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Scotch

BenRiach The Forty

$4.00

OVERALL
RATING

10

Whisky Review: BenRiach The Forty

Tasting Notes:

About:
40 year old, matured in bourbon casks and finished in a combination of bourbon and port casks, 43.5% abv, SRP $4,500. Color: Mahogany with evenly spaced legs.
Appearance:
Nose:
From the moment this touches the glass it smells exactly how you imagine it would. Warm and inviting oak with a soft hint of sea salt. It evolves into smelling of old books. As it warms in the glass you are entreated to chocolate covered cherries, burnt oranges, and walnut wood. The smell cascades across the nose.
Palate:
The first sip, just holding it on the tongue, brings out salt brine and tobacco leaf. Throughout the sip it shows off white peach, and peat smokiness buried underneath. The mouthfeel is surprisingly watery but the abv is not particularly high which lends to the taste. It sticks to the back corners of the jaw though and settles in. As it progresses to the finish I find leather and tobacco giving way to orchard fruits like crisp apple and plum. The whisky just sits, quietly, on your tongue and waits. The alcohol warms the chest but never more than a calm ember. . What I got was an extremely refined whisky with balance almost like a ballet. It spent 40-years in oak and you don’t get assailed by the strongest flavors. To the contrary you get the most delicate notes in the profile, the orchard fruits, the peach, the walnut. It’s masterfully created and although I’d never spring for it, it is exquisite. Sending User Review 0 (0 votes) Buy A Bottle Share: XFacebookLinkedInEmail Drinks Aizome Island – Tropical Style Minor Cobbler Strawberry Rhubarb Julep Crimson & Clover Club Wynken, Blynken, & Nog Related Articles Whiskey Review: Highline Triple Rye Whiskey Editor’s Note: This whiskey was… READ ARTICLE ? about Whiskey Review: Highline Triple Rye Whiskey American / Reviews Whiskey Review: Savage & Cooke American Whiskey Editor’s Note: This whiskey was… READ ARTICLE ? about Whiskey Review: Savage & Cooke American Whiskey American / Reviews Whisky Review: Bruichladdich Octomore 14.3 Editor’s Note: This whisky was… READ ARTICLE ? about Whisky Review: Bruichladdich Octomore 14.3 Reviews / Scotch Whisky Review: Glenglassaugh 12 Years Old Editor’s Note: This whisky was… READ ARTICLE ? about Whisky Review: Glenglassaugh 12 Years Old Reviews / Scotch Whiskey Review: Highline American Whiskey Editor’s Note: This whiskey was… READ ARTICLE ? about Whiskey Review: Highline American Whiskey American / Reviews Whiskey Review: Savage & Cooke Rye Whiskey Editor’s Note: This whiskey was… READ ARTICLE ? about Whiskey Review: Savage & Cooke Rye Whiskey American / Reviews Whisky Review: Bruichladdich Octomore 14.2 Editor’s Note: This whisky was… READ ARTICLE ? about Whisky Review: Bruichladdich Octomore 14.2 Reviews / Scotch Whisky Review: Glenglassaugh Sandend Editor’s Note: This whisky was… READ ARTICLE ? about Whisky Review: Glenglassaugh Sandend Reviews / Scotch Whiskey Review: Highline Straight Kentucky Whiskey Editor’s Note: This whiskey was… READ ARTICLE ? about Whiskey Review: Highline Straight Kentucky Whiskey American / Reviews Whiskey Review: Savage & Cooke Bourbon Editor’s Note: This whiskey was… READ ARTICLE ? about Whiskey Review: Savage & Cooke Bourbon Bourbon / Reviews Charles Steele Charles Steele is a Portland area attorney, born and raised in the Pacific Northwest. His legal education affords him an analytical approach to understanding whiskey and other aged spirits. Traditionally a legal writer, freelancing for The Whiskey Wash will prove a unique opportunity to flex his writing skills. Although he… More by Charles Steele Follow us on Twitter Find us on Facebook Follow us on Instagram Connect with on on LinkedIn About Advertise Subscribe Editorial Standards Privacy Policy Terms of Use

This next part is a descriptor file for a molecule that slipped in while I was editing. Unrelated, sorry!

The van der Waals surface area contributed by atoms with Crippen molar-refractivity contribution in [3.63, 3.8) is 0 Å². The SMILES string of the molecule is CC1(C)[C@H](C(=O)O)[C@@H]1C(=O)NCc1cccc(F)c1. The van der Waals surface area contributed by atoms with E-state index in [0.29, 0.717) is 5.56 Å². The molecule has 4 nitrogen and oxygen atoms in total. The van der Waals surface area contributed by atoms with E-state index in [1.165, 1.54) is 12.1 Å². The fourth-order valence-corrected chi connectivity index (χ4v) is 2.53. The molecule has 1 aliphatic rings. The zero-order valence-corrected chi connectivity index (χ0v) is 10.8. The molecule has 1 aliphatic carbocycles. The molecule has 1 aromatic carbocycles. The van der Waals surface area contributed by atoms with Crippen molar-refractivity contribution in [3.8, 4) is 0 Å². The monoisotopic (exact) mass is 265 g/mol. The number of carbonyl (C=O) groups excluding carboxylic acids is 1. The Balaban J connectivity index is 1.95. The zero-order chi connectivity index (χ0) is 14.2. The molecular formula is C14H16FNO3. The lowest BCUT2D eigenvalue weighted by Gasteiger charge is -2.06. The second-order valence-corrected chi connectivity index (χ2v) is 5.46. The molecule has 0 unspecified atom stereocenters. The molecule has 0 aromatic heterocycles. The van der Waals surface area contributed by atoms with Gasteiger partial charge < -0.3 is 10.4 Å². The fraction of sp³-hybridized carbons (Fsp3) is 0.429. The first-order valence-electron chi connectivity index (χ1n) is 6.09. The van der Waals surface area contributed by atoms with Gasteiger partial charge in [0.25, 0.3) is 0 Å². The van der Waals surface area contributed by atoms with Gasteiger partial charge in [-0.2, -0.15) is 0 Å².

Finish:
Comments:
I had to check my expectations with this. Forty years in wood is a long time – it’s a lifetime in oak. I thought it was going to be so powerful and robust, I was expecting waves of flavor to cascade over my palate.rnrnWhat I got was an extremely refined whisky with balance almost like a ballet. It spent 40-years in oak and you don’t get assailed by the strongest flavors. To the contrary you get the most delicate notes in the profile, the orchard fruits, the peach, the walnut. It’s masterfully created and although I’d never spring for it, it is exquisite.

Editor’s Note: This whisky was provided to us as a review sample by the party behind it. This in no way, per our editorial policies, influenced the final outcome of this review. It should also be noted that by clicking the buy link in this review our site receives a small referral payment which helps to support, but not influence, our editorial and other costs.